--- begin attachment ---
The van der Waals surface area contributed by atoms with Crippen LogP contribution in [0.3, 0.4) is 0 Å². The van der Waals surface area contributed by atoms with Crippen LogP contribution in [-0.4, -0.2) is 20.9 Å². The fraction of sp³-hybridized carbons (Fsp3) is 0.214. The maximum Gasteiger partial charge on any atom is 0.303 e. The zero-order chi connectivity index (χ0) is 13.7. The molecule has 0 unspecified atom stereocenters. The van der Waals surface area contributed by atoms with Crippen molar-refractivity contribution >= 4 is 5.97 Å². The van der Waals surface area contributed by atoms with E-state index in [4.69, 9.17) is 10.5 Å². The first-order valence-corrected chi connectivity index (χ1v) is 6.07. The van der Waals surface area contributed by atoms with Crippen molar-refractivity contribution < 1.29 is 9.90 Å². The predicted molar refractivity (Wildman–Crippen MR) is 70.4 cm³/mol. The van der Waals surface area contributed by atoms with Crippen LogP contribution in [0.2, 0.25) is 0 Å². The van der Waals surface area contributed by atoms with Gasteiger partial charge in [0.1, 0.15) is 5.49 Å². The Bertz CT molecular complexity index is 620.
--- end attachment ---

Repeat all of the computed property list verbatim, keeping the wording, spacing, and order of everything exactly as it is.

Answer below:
The van der Waals surface area contributed by atoms with Crippen LogP contribution in [0.3, 0.4) is 0 Å². The van der Waals surface area contributed by atoms with Crippen LogP contribution in [-0.4, -0.2) is 20.9 Å². The fraction of sp³-hybridized carbons (Fsp3) is 0.214. The maximum Gasteiger partial charge on any atom is 0.303 e. The zero-order chi connectivity index (χ0) is 13.7. The molecule has 0 unspecified atom stereocenters. The van der Waals surface area contributed by atoms with Crippen molar-refractivity contribution >= 4 is 5.97 Å². The van der Waals surface area contributed by atoms with E-state index in [4.69, 9.17) is 10.5 Å². The first-order valence-corrected chi connectivity index (χ1v) is 6.07. The van der Waals surface area contributed by atoms with Crippen molar-refractivity contribution < 1.29 is 9.90 Å². The predicted molar refractivity (Wildman–Crippen MR) is 70.4 cm³/mol. The van der Waals surface area contributed by atoms with Crippen LogP contribution in [0.2, 0.25) is 0 Å². The van der Waals surface area contributed by atoms with Gasteiger partial charge in [0.1, 0.15) is 5.49 Å². The Bertz CT molecular complexity index is 620.